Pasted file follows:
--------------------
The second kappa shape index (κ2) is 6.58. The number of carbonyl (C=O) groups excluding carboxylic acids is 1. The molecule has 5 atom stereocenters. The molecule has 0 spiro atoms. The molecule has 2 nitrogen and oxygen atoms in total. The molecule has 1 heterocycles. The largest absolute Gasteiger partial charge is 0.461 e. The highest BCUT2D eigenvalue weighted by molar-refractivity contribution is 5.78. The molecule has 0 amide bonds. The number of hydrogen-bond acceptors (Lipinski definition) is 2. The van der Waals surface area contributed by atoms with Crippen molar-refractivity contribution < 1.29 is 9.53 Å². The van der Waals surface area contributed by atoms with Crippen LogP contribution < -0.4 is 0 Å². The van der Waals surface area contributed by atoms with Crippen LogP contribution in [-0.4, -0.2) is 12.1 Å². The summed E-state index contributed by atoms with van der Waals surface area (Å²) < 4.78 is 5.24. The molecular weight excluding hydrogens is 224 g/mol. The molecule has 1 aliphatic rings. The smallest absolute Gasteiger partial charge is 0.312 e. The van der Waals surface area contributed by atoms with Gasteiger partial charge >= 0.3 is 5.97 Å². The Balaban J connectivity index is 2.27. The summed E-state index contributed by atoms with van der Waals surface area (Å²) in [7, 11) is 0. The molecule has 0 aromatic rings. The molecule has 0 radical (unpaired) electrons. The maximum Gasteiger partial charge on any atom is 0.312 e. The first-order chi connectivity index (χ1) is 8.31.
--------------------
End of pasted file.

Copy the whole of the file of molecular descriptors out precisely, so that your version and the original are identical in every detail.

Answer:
The second kappa shape index (κ2) is 6.58. The number of carbonyl (C=O) groups excluding carboxylic acids is 1. The molecule has 5 atom stereocenters. The molecule has 0 spiro atoms. The molecule has 2 nitrogen and oxygen atoms in total. The molecule has 1 heterocycles. The largest absolute Gasteiger partial charge is 0.461 e. The highest BCUT2D eigenvalue weighted by molar-refractivity contribution is 5.78. The molecule has 0 amide bonds. The number of hydrogen-bond acceptors (Lipinski definition) is 2. The van der Waals surface area contributed by atoms with Crippen molar-refractivity contribution < 1.29 is 9.53 Å². The van der Waals surface area contributed by atoms with Crippen LogP contribution < -0.4 is 0 Å². The van der Waals surface area contributed by atoms with Crippen LogP contribution in [-0.4, -0.2) is 12.1 Å². The summed E-state index contributed by atoms with van der Waals surface area (Å²) < 4.78 is 5.24. The molecular weight excluding hydrogens is 224 g/mol. The molecule has 1 aliphatic rings. The smallest absolute Gasteiger partial charge is 0.312 e. The van der Waals surface area contributed by atoms with Gasteiger partial charge >= 0.3 is 5.97 Å². The Balaban J connectivity index is 2.27. The summed E-state index contributed by atoms with van der Waals surface area (Å²) in [7, 11) is 0. The molecule has 0 aromatic rings. The molecule has 0 radical (unpaired) electrons. The maximum Gasteiger partial charge on any atom is 0.312 e. The first-order chi connectivity index (χ1) is 8.31.